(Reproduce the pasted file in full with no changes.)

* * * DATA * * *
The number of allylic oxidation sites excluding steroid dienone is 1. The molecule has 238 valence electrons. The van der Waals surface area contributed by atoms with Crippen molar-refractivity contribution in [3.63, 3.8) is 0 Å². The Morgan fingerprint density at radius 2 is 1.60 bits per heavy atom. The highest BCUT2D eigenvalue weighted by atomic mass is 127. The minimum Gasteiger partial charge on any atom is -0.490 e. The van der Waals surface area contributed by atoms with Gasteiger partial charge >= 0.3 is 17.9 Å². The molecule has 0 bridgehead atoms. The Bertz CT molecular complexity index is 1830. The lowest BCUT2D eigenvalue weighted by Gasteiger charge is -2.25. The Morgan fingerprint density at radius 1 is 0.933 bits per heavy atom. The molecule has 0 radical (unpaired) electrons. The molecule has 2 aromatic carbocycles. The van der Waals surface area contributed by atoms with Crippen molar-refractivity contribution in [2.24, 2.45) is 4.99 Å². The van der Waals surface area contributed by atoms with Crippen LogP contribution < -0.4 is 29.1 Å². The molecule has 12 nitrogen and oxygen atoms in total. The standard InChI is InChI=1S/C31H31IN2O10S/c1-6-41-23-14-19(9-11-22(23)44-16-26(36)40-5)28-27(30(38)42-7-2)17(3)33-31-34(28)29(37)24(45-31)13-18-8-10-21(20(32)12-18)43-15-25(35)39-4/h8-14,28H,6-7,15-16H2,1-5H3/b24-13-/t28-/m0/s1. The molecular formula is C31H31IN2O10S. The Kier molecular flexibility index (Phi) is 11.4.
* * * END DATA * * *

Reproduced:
The number of allylic oxidation sites excluding steroid dienone is 1. The molecule has 238 valence electrons. The van der Waals surface area contributed by atoms with Crippen molar-refractivity contribution in [3.63, 3.8) is 0 Å². The Morgan fingerprint density at radius 2 is 1.60 bits per heavy atom. The highest BCUT2D eigenvalue weighted by atomic mass is 127. The minimum Gasteiger partial charge on any atom is -0.490 e. The van der Waals surface area contributed by atoms with Gasteiger partial charge >= 0.3 is 17.9 Å². The molecule has 0 bridgehead atoms. The Bertz CT molecular complexity index is 1830. The lowest BCUT2D eigenvalue weighted by Gasteiger charge is -2.25. The Morgan fingerprint density at radius 1 is 0.933 bits per heavy atom. The molecule has 0 radical (unpaired) electrons. The molecule has 2 aromatic carbocycles. The van der Waals surface area contributed by atoms with Crippen molar-refractivity contribution in [2.24, 2.45) is 4.99 Å². The van der Waals surface area contributed by atoms with Crippen LogP contribution < -0.4 is 29.1 Å². The molecule has 12 nitrogen and oxygen atoms in total. The standard InChI is InChI=1S/C31H31IN2O10S/c1-6-41-23-14-19(9-11-22(23)44-16-26(36)40-5)28-27(30(38)42-7-2)17(3)33-31-34(28)29(37)24(45-31)13-18-8-10-21(20(32)12-18)43-15-25(35)39-4/h8-14,28H,6-7,15-16H2,1-5H3/b24-13-/t28-/m0/s1. The molecular formula is C31H31IN2O10S. The Kier molecular flexibility index (Phi) is 11.4.